Social media platforms failing to stop hate and threats against LGBTQ users, report says
They are some of the internet’s most vulnerable users, with the majority of LGBTQ people saying they have encountered threatening messages or comments when browsing social media. But it is unclear how social media platforms such as Facebook, Instagram, TikTok, Twitter and YouTube handle these threats.
Instead of protecting their users, GLAAD says in the report, tech companies shield information about how they respond to these attacks, revealing few details about how often they delete messages or accounts that push the rhetoric. hate or harass LGBTQ users.
“The reality is that there is very little transparency and very little accountability,” said Jenni Olson, GLAAD’s director for social media safety and author of the report. “And people feel helpless.”
Los Angeles resident Peter Sapinsky, a gay musician who has said he has been harassed in the online gaming community, shared screenshots of dozens of messages he sent to The Associated Press. YouTube about users and videos using racist and homophobic slurs. YouTube only responded to certain messages, he said.
Sapinsky, 29, said some use YouTube to livestream harassing people at Pride parades. They promptly delete such live videos once they are completed to avoid detection by YouTube for violating its policies against hate speech, he said. He listed a series of homophobic slurs he heard in videos posted by users who still operate on the site.
“YouTube doesn’t do anything about it,” Sapinsky said. “For someone who says they don’t allow hate on the website, that’s for sure.”
Hate or violent speech directed at members of the LGBTQ community is prohibited on the platform, YouTube spokesperson Jack Malon said.
“Over the past few years, we’ve made significant progress in our ability to quickly remove hateful and harassing content,” Malon said. “This work is ongoing and we appreciate GLAAD’s thoughtful feedback.”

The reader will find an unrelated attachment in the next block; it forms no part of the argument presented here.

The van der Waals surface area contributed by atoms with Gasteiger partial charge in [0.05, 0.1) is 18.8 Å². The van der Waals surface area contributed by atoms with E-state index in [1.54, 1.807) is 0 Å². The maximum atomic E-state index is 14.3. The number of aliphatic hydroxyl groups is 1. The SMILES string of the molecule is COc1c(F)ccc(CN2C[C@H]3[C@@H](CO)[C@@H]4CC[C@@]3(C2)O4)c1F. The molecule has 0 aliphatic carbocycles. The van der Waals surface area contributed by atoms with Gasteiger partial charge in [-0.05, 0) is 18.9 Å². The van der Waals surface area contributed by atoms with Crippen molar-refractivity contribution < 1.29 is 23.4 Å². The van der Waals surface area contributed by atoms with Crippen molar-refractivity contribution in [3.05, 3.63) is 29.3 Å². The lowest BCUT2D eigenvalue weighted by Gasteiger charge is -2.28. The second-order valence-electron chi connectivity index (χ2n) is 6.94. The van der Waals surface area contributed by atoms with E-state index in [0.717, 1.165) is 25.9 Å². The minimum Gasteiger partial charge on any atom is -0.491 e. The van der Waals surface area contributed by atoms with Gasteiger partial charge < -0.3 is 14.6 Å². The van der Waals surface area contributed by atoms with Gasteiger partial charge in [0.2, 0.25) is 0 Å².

A Twitter spokesperson said in a statement that the company is discussing the report’s findings with GLAAD. A statement from TikTok did not directly address the report, but said the company is working to create an “inclusive environment.”
GLAAD recommended that platforms begin publishing training methods for content moderators as well as the number of accounts and posts companies remove for violating rules designed to protect LGBTQ users.
GLAAD’s report examines the policies and actions that Facebook, Instagram, YouTube, TikTok and Twitter have implemented around LGBTQ issues.
All social media platforms have policies designed to prevent LGBTQ users from being harassed, threatened or discriminated against by other users because of their identity.
Only Twitter, however, has specificity policy against intentional sexual abuse, using the wrong pronoun to describe someone, for example, or deadnaming, which involves reviving a transgender person’s name before the person transitions to a new identity. Meta, which owns Facebook and Instagram, said it removes similar posts upon request.
Some users bully LGBTQ people on social media by mistaking them for gender or giving them a dead name. One example came last month, when a conservative social media pundit sent out a swarm of Twitter users to harass transgender actor Elliot Page with the wrong pronoun and the wrong name. This Twitter user has been suspended under the company’s hateful conduct policy.
“The idea that these numbers with millions of followers bully and harass trans people, because they’re trans, is just plain wrong,” Olson said.